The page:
Company Unlawfully Rejected an Applicant Because of Deafness, Federal Agency Charges
SEATTLE - Grocery store giant Safeway, Inc. violated federal law by refusing to accommodate and hire a qualified deaf applicant for various store jobs in Seattle, Wash., the U.S. Equal Employment Opportunity Commission (EEOC) charged in a lawsuit filed today.
The EEOC said that Joel Sibert applied online in July 2017 for food, courtesy, produce and Starbucks clerk jobs at Safeway Store #1551 in Seattle's Capitol Hill neighborhood. Based on his qualifications and experience working similar jobs, Sibert was selected for an interview. However, once Sibert explained that he is deaf and would need an interpreter for the interview, the in-store hiring recruiter told him she did not know anything about providing interpreters. When Sibert offered names and contact information for qualified interpreters Safeway could enlist for that purpose, the recruiter declined the offer but said she would get back to him. Sibert heard nothing further, so he placed multiple calls to the store over the following week, only to be placed on hold or told no one was available, the EEOC said.
Rejecting a qualified applicant because of disability violates the Americans with Disabilities Act (ADA). The EEOC filed suit in U.S. District Court for the Western District of Washington (EEOC v. Safeway, Inc., Case No. 2:18-cv-01352 ) after first attempting to reach a pre-litigation settlement through its conciliation process. The EEOC seeks monetary damages for Sibert and injunctive relief, which typically includes training on anti-discrimination laws, posting of notices at the worksite, and compliance reporting.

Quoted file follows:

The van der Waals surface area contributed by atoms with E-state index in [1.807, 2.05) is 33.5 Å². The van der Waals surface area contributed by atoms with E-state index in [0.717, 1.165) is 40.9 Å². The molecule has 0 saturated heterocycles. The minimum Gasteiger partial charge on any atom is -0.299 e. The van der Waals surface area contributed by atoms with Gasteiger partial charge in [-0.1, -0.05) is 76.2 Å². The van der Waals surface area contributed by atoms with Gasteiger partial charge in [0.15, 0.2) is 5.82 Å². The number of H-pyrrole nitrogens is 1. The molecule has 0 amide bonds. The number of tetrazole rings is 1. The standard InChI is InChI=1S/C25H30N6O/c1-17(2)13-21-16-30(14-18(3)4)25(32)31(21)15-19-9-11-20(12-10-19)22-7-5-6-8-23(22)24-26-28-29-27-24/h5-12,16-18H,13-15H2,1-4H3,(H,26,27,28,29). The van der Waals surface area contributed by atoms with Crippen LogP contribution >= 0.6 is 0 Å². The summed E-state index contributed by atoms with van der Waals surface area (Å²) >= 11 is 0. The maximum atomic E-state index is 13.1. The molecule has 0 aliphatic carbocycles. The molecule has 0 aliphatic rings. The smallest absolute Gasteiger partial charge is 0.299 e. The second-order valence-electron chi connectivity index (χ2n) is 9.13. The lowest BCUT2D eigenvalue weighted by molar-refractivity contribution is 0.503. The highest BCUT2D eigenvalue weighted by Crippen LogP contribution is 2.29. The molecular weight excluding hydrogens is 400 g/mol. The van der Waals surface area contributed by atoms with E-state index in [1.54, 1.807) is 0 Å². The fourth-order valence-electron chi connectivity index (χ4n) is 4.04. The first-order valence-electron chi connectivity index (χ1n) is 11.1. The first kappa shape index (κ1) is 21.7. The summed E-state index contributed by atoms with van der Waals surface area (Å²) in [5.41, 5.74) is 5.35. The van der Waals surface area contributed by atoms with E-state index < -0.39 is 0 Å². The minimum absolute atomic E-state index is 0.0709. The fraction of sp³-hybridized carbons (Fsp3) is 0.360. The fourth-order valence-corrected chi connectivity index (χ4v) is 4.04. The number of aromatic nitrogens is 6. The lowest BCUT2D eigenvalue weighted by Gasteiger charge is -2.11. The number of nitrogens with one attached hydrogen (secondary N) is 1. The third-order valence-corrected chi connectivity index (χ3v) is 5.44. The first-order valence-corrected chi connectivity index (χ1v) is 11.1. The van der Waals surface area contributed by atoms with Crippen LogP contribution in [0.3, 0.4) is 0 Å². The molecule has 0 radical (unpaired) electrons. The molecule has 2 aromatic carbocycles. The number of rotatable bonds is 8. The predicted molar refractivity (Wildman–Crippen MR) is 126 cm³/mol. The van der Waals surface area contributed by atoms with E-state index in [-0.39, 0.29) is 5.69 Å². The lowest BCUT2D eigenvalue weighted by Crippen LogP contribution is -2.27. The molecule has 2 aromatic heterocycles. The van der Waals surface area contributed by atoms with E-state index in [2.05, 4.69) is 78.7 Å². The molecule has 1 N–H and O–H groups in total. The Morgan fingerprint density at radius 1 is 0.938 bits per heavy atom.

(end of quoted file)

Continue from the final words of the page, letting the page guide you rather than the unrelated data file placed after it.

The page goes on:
"Evaluating an individual for his potential in the workplace - without letting fears and stereotypes get in the way - is absolutely critical in the hiring process," EEOC Seattle Field Director Nancy Sienko said.
Sienko noted that eliminating barriers in hiring, especially hiring practices that discriminate against people with disabilities, is one of six national priorities identified by the Commission's 2017-21 Strategic Enforcement Plan (SEP).
EEOC Senior Trial Attorney Teri Healy added, "This candidate was well-qualified and deserved a chance to work. In fact, supervisors at his prior workplace were very happy with his performance, and his customers loved him. There's no reason he wouldn't have done just as well at Safeway if it were not for the disability discrimination that prevented his hire there."
According to its website, http://www.safeway.com, Safeway became a subsidiary of Albertsons, Inc. in 2015. Prior to the merger with Albertsons, Safeway operated 1,335 stores in the United States and employed 138,000 individuals.